The effect of sitting and calf activity on leg fluid and snoring

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Authors

  • Bhajan Singh
  • Azadeh Yadollahi
  • Owen Lyons
  • Hisham Alshaer
  • T. Douglas Bradley

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Abstract

Prolonged sitting may promote leg fluid retention that redistributes to the neck during sleep and contributes to snoring. This could be attenuated by calf activity while sitting. In 16 healthy non-obese subjects we measured leg fluid volume (LFV) below the knees using bioelectrical impedance while sitting for 4 h, snoring using a portable BresoDx™ device, and Mallampati grade. Using a double cross-over study design, subjects were randomized to one of two arms and crossed-over one week later: control arm – no calf exercise while sitting; intervention arm – calf contraction against a pedal resistance while sitting. The effects of sitting ± calf activity on LFV and snoring were compared. We found that LFV increased by 216 ± 101.0 ml (p < 0.0001) after sitting. Calf activity while sitting attenuated LFV by 53.8 ml (p < 0.0001) and, in all five subjects with severe upper airway narrowing (Mallampati grade IV), reduced snoring duration (from 357 ± 132.9 to 116.2 ± 72.1 s/h, p = 0.02) suggesting reduced overnight rostral fluid shift to the neck.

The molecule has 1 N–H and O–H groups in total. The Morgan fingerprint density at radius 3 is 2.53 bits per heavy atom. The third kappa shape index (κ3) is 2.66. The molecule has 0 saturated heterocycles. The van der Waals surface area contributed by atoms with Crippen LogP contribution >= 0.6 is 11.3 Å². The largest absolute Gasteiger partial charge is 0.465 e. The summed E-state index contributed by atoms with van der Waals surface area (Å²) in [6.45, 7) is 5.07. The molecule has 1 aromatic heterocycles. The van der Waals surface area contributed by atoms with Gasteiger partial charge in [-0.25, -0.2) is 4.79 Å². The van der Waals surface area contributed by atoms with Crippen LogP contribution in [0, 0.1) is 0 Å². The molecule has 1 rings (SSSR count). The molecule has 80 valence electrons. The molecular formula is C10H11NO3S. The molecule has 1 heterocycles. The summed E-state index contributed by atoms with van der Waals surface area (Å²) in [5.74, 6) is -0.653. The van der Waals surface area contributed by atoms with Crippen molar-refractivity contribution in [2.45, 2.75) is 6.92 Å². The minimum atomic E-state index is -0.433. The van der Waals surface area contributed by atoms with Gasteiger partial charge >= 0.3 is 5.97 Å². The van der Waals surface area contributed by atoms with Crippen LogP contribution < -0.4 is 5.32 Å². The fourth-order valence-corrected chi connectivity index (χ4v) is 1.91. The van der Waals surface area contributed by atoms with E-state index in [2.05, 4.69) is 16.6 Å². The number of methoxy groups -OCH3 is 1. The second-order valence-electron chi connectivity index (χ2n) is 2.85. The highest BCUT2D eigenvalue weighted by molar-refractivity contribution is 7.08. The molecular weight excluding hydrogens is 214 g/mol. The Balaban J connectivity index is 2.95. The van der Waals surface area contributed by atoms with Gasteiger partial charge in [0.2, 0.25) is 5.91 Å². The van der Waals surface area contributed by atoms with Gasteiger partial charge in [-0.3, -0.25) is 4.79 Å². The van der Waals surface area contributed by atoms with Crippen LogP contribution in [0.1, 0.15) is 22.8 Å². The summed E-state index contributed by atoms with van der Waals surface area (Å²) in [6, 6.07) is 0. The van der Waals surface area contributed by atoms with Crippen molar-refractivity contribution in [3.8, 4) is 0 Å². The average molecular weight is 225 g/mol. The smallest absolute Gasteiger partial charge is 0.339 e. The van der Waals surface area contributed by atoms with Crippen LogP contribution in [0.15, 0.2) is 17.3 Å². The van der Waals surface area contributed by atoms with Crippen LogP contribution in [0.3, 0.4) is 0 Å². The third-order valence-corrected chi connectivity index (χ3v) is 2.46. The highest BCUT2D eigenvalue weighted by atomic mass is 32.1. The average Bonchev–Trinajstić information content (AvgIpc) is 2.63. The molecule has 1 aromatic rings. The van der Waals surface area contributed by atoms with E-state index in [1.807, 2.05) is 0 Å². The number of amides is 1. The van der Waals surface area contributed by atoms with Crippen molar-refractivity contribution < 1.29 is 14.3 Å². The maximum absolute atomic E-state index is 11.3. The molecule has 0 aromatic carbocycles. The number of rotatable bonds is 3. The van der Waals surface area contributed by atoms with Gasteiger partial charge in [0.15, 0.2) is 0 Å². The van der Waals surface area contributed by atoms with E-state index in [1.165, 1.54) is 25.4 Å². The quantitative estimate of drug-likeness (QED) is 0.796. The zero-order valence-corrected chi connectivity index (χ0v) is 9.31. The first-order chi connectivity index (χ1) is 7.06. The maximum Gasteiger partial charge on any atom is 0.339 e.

Peer-reviewedYes
Original languageEnglish
Pages (from-to)1-7
Number of pages7
JournalRespiratory Physiology and Neurobiology
Volume240
DOIs
StatePublished - 1 Jun 2017


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